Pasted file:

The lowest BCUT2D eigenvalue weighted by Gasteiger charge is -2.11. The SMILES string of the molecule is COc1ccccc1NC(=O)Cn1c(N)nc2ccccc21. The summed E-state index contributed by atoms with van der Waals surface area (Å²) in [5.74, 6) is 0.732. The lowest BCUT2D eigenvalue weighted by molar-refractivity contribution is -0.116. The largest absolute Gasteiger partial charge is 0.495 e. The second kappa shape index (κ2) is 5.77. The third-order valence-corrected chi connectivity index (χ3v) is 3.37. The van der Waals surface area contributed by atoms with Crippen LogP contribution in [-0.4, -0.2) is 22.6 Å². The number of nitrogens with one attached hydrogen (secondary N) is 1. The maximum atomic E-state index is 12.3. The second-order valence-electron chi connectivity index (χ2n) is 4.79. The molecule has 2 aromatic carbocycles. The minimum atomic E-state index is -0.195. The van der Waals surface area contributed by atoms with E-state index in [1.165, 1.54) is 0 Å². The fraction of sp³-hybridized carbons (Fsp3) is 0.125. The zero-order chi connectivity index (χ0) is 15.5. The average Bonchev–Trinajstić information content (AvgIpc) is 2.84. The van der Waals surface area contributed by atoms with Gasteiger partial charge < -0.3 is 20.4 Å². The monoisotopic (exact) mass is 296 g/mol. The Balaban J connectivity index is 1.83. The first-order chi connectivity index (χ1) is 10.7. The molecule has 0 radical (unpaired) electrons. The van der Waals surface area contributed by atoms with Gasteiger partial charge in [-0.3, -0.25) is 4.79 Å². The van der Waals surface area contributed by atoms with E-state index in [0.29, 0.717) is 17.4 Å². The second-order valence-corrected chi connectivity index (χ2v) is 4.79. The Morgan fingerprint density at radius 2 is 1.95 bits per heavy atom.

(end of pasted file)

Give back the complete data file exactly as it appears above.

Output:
The lowest BCUT2D eigenvalue weighted by Gasteiger charge is -2.11. The SMILES string of the molecule is COc1ccccc1NC(=O)Cn1c(N)nc2ccccc21. The summed E-state index contributed by atoms with van der Waals surface area (Å²) in [5.74, 6) is 0.732. The lowest BCUT2D eigenvalue weighted by molar-refractivity contribution is -0.116. The largest absolute Gasteiger partial charge is 0.495 e. The second kappa shape index (κ2) is 5.77. The third-order valence-corrected chi connectivity index (χ3v) is 3.37. The van der Waals surface area contributed by atoms with Crippen LogP contribution in [-0.4, -0.2) is 22.6 Å². The number of nitrogens with one attached hydrogen (secondary N) is 1. The maximum atomic E-state index is 12.3. The second-order valence-electron chi connectivity index (χ2n) is 4.79. The molecule has 2 aromatic carbocycles. The minimum atomic E-state index is -0.195. The van der Waals surface area contributed by atoms with E-state index in [1.165, 1.54) is 0 Å². The fraction of sp³-hybridized carbons (Fsp3) is 0.125. The zero-order chi connectivity index (χ0) is 15.5. The average Bonchev–Trinajstić information content (AvgIpc) is 2.84. The van der Waals surface area contributed by atoms with Gasteiger partial charge < -0.3 is 20.4 Å². The monoisotopic (exact) mass is 296 g/mol. The Balaban J connectivity index is 1.83. The first-order chi connectivity index (χ1) is 10.7. The molecule has 0 radical (unpaired) electrons. The van der Waals surface area contributed by atoms with Gasteiger partial charge in [-0.3, -0.25) is 4.79 Å². The van der Waals surface area contributed by atoms with E-state index in [0.29, 0.717) is 17.4 Å². The second-order valence-corrected chi connectivity index (χ2v) is 4.79. The Morgan fingerprint density at radius 2 is 1.95 bits per heavy atom.